Friday Books: New chapters for the fairy-tale

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IT STARTED as a fairy tale, a heartwarming story from a more innocent era, in which a guileless young girl captured the jaded heart of a prince. It seemed to end in tragedy, the marriage exposed as a sham and the princess hunted to her death by photographers in a Paris underpass.

Yet what we are coming to realise, nine months after the accident at the Place de l'Alma, is that the story of Diana Spencer, far from ending, is moving inexorably onto another plane. In death, she has been transported into the immortal realm of myth.

Both these books, in different ways, contribute to that process. They are as unalike in appearance as it is possible to be, Beatrix Campbell's sombre paperback and Julie Burchill's lavishly illustrated hardback. Campbell's approach is historical, commencing with a brief history of the Princes of Wales and their relationship with the principality.

Her purpose is to establish the oppressive nature of the institution, and the family, Prince Charles represents.

Burchill opens with the Spencers, fixing their place in the English aristocracy - their Englishness, compared with the royal family's German origins, is important to her - and setting up the older female members of both families as malign fairy godmothers who would one day deliver an unformed girl into a dynastic match which would bring her nothing but heartbreak.

Diana's grandmother, Lady Fermoy, is skewered in typical Burchill prose. Her "greatest plan was just a twinkle in her grandmotherly eye as she watched the little girl Diana, whom she had made motherless, play".

Campbell's style, by contrast, resembles a social-work case conference, complete with copious references.

Charles's schooldays at Gordonstoun are characterised as incarceration in an institution where he was "terrorised by its coarse, sexist, tyrannical culture", as though Campbell is participating in a debate about a child who is about to be taken into care.

The problem is not that Campbell's analysis is faulty, but that her material, like Burchill's, is so familiar. And while her political analysis is more consistent than Burchill's wayward blend of feminism, class warfare and gross sentimentality, she does not have the linguistic dexterity to persuade the reader that she is offering something new.

The other flaw, which goes to the heart of Campbell's book, is laid bare by her subtitle. The thrust of her argument is that gender is a wild card which periodically threatens to destabilise Britain's monarchical system. From Caroline of Brunswick to Lady Diana Spencer - truth to tell, there are no other examples in 200 years - royal brides are invested by Campbell with the potential to shake an unfeeling institution which does not care whether it destroys them.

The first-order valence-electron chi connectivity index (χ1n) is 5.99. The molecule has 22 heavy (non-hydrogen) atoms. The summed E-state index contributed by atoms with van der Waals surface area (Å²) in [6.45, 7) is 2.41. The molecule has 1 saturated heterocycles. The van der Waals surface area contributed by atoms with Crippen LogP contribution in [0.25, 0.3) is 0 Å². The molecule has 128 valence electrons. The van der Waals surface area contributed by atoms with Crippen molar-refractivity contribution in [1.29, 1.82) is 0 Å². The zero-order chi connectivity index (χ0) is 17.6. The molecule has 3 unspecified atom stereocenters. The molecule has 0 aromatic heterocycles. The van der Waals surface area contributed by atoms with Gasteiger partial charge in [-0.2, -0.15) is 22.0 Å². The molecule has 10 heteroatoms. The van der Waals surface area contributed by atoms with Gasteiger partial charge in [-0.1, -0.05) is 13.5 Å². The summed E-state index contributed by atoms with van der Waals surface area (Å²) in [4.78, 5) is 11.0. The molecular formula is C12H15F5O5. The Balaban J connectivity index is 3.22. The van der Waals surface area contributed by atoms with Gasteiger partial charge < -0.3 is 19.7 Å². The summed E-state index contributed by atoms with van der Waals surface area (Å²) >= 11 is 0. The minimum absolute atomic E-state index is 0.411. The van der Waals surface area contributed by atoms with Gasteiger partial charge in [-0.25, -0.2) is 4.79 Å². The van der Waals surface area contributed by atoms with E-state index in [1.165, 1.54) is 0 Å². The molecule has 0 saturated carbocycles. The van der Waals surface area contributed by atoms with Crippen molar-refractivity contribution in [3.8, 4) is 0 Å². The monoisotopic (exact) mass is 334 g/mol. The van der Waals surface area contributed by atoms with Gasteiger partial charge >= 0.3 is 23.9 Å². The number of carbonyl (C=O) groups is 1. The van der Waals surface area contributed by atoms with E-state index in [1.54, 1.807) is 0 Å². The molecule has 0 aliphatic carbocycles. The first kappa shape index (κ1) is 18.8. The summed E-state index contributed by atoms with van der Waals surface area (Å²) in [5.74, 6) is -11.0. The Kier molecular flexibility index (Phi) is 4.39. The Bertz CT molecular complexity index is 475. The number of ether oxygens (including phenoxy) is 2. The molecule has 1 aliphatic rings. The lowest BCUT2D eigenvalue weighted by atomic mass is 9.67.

In the aftermath of Diana's death, "republican sentiment was palpable in public opinion", a claim she barks up with poll evidence suggesting that 72 per cent of the population believed the Queen to be out of touch.

Campbell's mistake here is to confuse the emergence of feuding royal factions - a Windsor camp and a Spencer camp - with republicanism. Nothing would delight me more than to get rid of the monarchy, but the crowds who turned out for Diana's funeral were demanding a change in royal style rather than a new constitutional settlement.

Burchill appreciates the distinction and concentrates instead on making a case, probably the most cogent that could be constructed from such unpromising material, for Diana as a woman redeemed by suffering.

When she sat on the beds of the sick and dying, says Burchill, "they looked into her sad, sad eyes and suddenly thought `Whatever hurts us, hurts her more' ... She showed herself to them, and they pitied her. And that gave them strength."

In casting the late Princess in this Christ-like role, Burchill is creating a less overtly political iconography than Campbell's.

Yet both writers are deeply in thrall to cultural values that afford a mystical reverence to victims. Neither author is moved to consider the implications of elevating a story of marital misery and self-obsession into a parable for our times, or the personal and political paralysis which is the inevitable outcome.

They have seamlessly internalised the Princess's own version of her life, although Campbell's comparison of Diana with "survivors of harm and horror, from the Holocaust, from world wars and pogroms, from Vietnam and the civil wars of South America and South Africa, from torture and child abuse" is the more obviously ridiculous.

At least Burchill's rambling epilogue, which contains perplexing sentences along the lines of "England, their England - Her in all her Herness, not her HRHness", manages to be batty rather than downright insulting.

What both books confirm is that Diana is dead, but their authors' love affair with her continues. Like bereaved children, they need to tell her story over and over again.

Whether the rest of us are obliged to hear it, or subscribe to the dangerous myth of St Diana, is another matter.